Check out the on-demand sessions from the Low-Code/No-Code Summit to learn how to successfully innovate and achieve efficiency by upskilling and scaling citizen developers. Watch now.
In the past week, Amazon Web Services has been pushing its competitors hard on multiple fronts, and the onslaught continues today with the release of instances relying on fast solid state drives, which executives announced just a month ago.
The new instances, which run on physical servers to handle applications, can deliver “more than 365,000 random read Input/Output Operations Per Second and more than 315,000 random write IOPS across eight 800GB SSD instance storage volumes,” Amazon Web Services (AWS) said in a press release announcing the new I2 instances. Translation: These babies can take data in and feed data out quite quickly.
For the sake of comparison, Amazon’s standard Elastic Block storage volumes that pair with compute instances typically offer 100 IOPS. They reliably store data in the long term.
NoSQL databases such as Cassandra and MongoDB can run well on these new I2 instances, Amazon said.
Intelligent Security Summit
Learn the critical role of AI & ML in cybersecurity and industry specific case studies on December 8. Register for your free pass today.
They aren’t AWS’ first solid state drive-backed virtual resources, though. The pioneer in public cloud services has previously released instances packing SSDs that are geared toward other types of workloads. Amazon offers SSD-backed HI1 instances, for example, which can provide more than 120,000 4 KB random-read IOPS and 10,000-85,000 4 KB random-write IOPS.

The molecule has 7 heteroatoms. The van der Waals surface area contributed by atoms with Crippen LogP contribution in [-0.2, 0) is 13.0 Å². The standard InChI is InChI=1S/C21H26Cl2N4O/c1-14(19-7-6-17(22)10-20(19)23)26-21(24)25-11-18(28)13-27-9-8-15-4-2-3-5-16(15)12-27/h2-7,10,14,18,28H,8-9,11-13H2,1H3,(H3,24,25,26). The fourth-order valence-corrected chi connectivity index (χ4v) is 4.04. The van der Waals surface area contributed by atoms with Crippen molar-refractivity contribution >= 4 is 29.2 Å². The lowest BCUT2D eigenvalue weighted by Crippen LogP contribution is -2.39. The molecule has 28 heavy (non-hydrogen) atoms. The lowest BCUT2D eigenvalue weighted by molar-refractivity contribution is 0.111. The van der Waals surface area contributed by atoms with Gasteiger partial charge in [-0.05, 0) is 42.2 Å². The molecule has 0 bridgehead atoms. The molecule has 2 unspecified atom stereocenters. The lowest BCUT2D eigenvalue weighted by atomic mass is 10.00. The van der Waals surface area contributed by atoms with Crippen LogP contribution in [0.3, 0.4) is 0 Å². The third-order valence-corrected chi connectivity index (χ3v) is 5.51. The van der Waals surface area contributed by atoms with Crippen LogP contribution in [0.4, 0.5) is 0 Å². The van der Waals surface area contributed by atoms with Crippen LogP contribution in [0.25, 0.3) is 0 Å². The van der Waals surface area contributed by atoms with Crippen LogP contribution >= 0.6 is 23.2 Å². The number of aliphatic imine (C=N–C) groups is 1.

Other Infrastructure-as-a-Service (IaaS) providers such as DigitalOcean have been appealing to developers lately with their virtual servers featuring SSDs, which can offer faster storage than standard hard disk drives. Amazon surely wouldn’t like to see its customers use its infrastructure for some work and another company’s SSD-based cloud services for other work. It’s not a huge threat, but demand for cloud computing with SSDs does exist, and Amazon can now grow more from it.
One thing Amazon likes to brag about is how often it announces improvements, price reductions, and other news affecting service. Such announcements do happen hundreds of times throughout a year, but it’s not common for this much significant news to hit in such a short period of time.
To recap, last Friday came support for super fast data analytics in Hadoop with the open-source Impala query engine in Amazon’s Elastic MapReduce product.
On Tuesday, Amazon’s Kinesis service for picking up and delivering data in real time became available. Like the I2 instances, Kinesis was first teased last month, at Amazon’s re:Invent user conference.
On Wednesday, Amazon said a region (read: multiple data centers near one another) in Beijing will open soon, with a limited preview beginning early next year. Perhaps coincidentally, soon after that, Amazon cloud competitor IBM issued a press release about new cloud service it’s bringing to China through a partnership.
And yesterday Cloudera said AWS is working with it to provide great support and new features for customers of both companies that run Cloudera’s distribution of Hadoop on AWS.
That’s a lot of news in just a few days. And it demonstrates how much Amazon can do at the same time with partnerships, product releases, and data center provisioning.
VentureBeat's mission is to be a digital town square for technical decision-makers to gain knowledge about transformative enterprise technology and transact. Discover our Briefings.